Only public investment will deliver a media that can serve the news needs of our time.
This article is one in a series of arguments on class and race in our summer issue.
I suppose I’m meant to care how “the left” talks about race and class. I fit the profile; I’m a black female journalist. My stories since the early 2000s have featured men and women made invisible or marginalized by society, sometimes by their own communities, and certainly by newsrooms. But as a news gatherer, I’ve always tinkered on the borderlands of mainstream and progressive journalism, the left’s gathering space. I never fully committed. That’s because early in my career I settled on an important distinction: it’s not how you talk about class and race that matters; it’s to and for whom. Audience determines how.
Left conversations about race and class rarely center my folks as their audience: the precarious middle-class, working-class, and working-poor residents of my Brooklyn street; recent immigrants; and native-born Americans like them. Left conversations seem unaware of the value of redistributing news media power such that non-whites and working people construct their own left conversations about race and class. This, to me, is the problem—not how the left’s well-educated upper-middle class, unharmed and unbothered by journalism’s poverty wages, talks about race and class.
As a journalist I always conceived of my role as working for folks who are not in the room. I don’t view the progressive or liberal journalist’s pursuit of news about marginalized people as progress. From my view in the borderlands, the progressive mission should be to expand the production of news (about race, class, and gender) for these audiences. It should be to create multiple mainstreams strong enough to compete with the mainstream. Producing news about low-wealth people for a better-off, highly educated audience carries a high civic and socioeconomic cost for folks on the losing side of economic inequality and those of us driven to expand democratic participation.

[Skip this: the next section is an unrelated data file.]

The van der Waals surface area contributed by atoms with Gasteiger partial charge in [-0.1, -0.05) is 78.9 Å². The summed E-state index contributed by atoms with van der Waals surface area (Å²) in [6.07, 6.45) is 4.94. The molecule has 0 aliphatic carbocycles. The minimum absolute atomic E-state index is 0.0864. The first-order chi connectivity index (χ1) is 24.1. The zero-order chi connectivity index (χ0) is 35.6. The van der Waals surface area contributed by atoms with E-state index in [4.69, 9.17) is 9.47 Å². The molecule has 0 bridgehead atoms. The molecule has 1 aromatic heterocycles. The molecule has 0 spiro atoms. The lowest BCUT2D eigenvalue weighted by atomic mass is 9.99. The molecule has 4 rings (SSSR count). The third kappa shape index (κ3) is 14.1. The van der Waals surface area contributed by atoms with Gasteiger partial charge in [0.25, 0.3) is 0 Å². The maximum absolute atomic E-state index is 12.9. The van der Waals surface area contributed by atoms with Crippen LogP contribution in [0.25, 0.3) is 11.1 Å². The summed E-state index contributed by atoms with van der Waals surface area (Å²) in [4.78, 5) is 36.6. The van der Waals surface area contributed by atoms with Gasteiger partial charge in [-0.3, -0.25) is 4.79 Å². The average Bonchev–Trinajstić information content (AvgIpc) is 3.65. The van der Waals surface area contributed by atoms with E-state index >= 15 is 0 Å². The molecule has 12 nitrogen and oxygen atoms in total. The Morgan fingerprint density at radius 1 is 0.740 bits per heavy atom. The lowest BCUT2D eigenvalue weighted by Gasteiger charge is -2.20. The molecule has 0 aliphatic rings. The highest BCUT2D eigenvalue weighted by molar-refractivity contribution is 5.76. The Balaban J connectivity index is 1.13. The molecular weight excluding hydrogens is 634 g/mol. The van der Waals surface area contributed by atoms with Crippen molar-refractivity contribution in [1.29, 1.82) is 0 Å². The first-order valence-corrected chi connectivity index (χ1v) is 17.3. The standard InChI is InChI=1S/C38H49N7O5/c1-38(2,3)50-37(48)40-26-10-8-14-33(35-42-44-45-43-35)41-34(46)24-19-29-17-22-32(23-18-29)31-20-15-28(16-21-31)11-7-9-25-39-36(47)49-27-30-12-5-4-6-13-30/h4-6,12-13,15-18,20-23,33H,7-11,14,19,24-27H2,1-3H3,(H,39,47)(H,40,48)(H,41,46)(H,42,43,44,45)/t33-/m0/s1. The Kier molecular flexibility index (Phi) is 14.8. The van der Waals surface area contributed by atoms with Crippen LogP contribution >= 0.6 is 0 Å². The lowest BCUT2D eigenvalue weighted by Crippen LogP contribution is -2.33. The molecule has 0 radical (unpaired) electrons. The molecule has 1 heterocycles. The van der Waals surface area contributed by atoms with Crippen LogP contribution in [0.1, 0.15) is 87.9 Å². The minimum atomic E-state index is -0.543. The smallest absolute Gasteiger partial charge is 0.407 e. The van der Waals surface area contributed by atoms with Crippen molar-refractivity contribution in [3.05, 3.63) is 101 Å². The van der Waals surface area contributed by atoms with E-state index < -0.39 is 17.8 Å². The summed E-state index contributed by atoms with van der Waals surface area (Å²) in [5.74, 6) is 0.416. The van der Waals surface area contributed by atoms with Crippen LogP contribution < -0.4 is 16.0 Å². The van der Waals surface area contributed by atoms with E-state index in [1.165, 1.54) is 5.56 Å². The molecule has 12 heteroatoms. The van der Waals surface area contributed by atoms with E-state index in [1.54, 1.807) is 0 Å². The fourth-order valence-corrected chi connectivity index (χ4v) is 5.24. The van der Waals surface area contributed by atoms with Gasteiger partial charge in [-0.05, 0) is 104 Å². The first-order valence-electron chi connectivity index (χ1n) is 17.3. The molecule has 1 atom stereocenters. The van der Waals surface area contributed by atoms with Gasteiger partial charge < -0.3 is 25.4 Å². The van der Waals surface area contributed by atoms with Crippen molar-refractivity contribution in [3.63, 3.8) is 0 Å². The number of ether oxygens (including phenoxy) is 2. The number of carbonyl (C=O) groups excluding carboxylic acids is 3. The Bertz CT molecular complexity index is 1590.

It never made sense to me to believe that a shooting in a New York City outer borough has gotten sunlight because a white guy in Greenwich, Connecticut, read about it in an issue of the New York Times. What does informing him have to do with journalism fulfilling its public service for the people living in that outer borough? Where is their trusted mainstream for surfacing debate, sifting truth from misinformation, and building consensus?
I come from city blocks that at one point seemed to be losing one member of every five households to Rikers and to prisons upstate. No mainstream outlet has ever covered that phenomenon commensurate to its effect on generations of families in the sending and receiving zip codes. The affected persons—black, brown, and white—aren’t whom those outlets produce news for. Otherwise, we would see newsroom beats like “community health and safety,” “justice,” or “the prison economy”—instead of “crime.”
The way that mainstream news media covers healthcare, housing, and higher education, for example, is also shaped by the audience it values. These outlets don’t consistently answer the practical, mundane, or even existential questions of people and communities that are low wealth, of color, or immigrant. They answer the white guy in Greenwich’s questions. However those outlets talk about race and class, it’s for him. They explain the world to him. They center him. They seek to expand his world. They seek to persuade and convince him. They engage and value him. They believe his civic participation matters more than that of the audiences I value.